Unsurprisingly the CFTC reported a 6.8% increase in money manager net positions in WTI futures last week as speculative bettors piled on their bullish bets. While $100 oil is being shoutedfromeveryrooftop, we’ve yet to see that conviction on the charts: open interest on WTI futures is far below that of the last ~7 years.

Click here to download a PDF of today's TACenergy Market Talk.

Pivotal Week For Price Action
Market TalkFriday, Sep 29 2023

The Energy Bulls Are On The Run This Morning, Lead By Heating And Crude Oil Futures

The energy bulls are on the run this morning, lead by heating and crude oil futures. The November HO contract is trading ~7.5 cents per gallon (2.3%) higher while WTI is bumped $1.24 per barrel (1.3%) so far in pre-market trading. Their gasoline counterpart is rallying in sympathy with .3% gains to start the day.

The October contracts for both RBOB and HO expire today, and while trading action looks to be pretty tame so far, it isn’t a rare occurrence to see some big price swings on expiring contracts as traders look to close their positions. It should be noted that the only physical market pricing still pricing their product off of October futures, while the rest of the nation already switched to the November contract over the last week or so.

We’ve now got two named storms in the Atlantic, Philippe and Rina, but both aren’t expected to develop into major storms. While most models show both storms staying out to sea, the European model for weather forecasting shows there is a possibility that Philippe gets close enough to the Northeast to bring rain to the area, but not much else.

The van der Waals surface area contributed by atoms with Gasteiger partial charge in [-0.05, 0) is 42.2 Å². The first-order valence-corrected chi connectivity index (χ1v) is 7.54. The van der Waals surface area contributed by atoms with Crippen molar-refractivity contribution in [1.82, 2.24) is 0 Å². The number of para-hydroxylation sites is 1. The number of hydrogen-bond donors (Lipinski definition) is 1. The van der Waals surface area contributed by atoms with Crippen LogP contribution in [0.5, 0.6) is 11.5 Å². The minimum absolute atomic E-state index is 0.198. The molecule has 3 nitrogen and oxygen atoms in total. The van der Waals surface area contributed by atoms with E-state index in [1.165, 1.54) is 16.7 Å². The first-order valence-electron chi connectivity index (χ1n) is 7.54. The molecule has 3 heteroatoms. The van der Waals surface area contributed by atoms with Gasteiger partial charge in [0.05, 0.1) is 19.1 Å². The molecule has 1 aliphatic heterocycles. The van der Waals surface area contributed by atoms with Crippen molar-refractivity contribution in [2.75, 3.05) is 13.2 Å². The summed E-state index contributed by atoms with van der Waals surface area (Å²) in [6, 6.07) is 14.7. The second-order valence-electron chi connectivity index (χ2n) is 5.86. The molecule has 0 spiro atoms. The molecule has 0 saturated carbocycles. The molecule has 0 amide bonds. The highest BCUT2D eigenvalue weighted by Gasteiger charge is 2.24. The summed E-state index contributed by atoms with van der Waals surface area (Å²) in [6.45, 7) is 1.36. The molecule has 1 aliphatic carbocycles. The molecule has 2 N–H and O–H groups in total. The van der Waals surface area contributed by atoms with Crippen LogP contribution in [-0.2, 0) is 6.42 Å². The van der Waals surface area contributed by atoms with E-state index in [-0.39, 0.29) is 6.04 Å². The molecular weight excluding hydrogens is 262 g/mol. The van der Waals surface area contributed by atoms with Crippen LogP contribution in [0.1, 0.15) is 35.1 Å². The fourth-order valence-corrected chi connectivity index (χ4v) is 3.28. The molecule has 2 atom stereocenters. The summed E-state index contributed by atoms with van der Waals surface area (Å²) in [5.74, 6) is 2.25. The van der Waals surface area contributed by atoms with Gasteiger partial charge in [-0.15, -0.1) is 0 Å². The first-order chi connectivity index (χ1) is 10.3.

The term “$100 oil” is starting to pop up in headlines more and more mostly because WTI settled above the $90 level back on Tuesday, but partially because it’s a nice round number that’s easy to yell in debates or hear about from your father-in-law on the golf course. While the prospect of sustained high energy prices could be harmful to the economy, its important to note that the current short supply environment is voluntary. The spigot could be turned back on at any point, which could topple oil prices in short order.

Click here to download a PDF of today's TACenergy Market Talk.

Pivotal Week For Price Action
Market TalkThursday, Sep 28 2023

Gasoline And Crude Oil Futures Are All Trading Between .5% And .8% Lower To Start The Day

The energy complex is sagging this morning with the exception of the distillate benchmark as the prompt month trading higher by about a penny. Gasoline and crude oil futures are all trading between .5% and .8% lower to start the day, pulling back after WTI traded above $95 briefly in the overnight session.

There isn’t much in the way of news this morning with most still citing the expectation for tight global supply, inflation and interest rates, and production cuts by OPEC+.

As reported by the Department of Energy yesterday, refinery runs dropped in all PADDs, except for PADD 3, as we plug along into the fall turnaround season. Crude oil inventories drew down last week, despite lower runs and exports, and increased imports, likely due to the crude oil “adjustment” the EIA uses to reconcile any missing barrels from their calculated estimates.

Diesel remains tight in the US, particularly in PADD 5 (West Coast + Nevada, Arizona) but stockpiles are climbing back towards their 5-year seasonal range. It unsurprising to see a spike in ULSD imports to the region since both Los Angeles and San Francisco spot markets are trading at 50+ cent premiums to the NYMEX. We’ve yet to see such relief on the gasoline side of the barrel, and we likely won’t until the market switches to a higher RVP.

Click here to download a PDF of today's TACenergy Market Talk, including all charts from the Weekly DOE Report.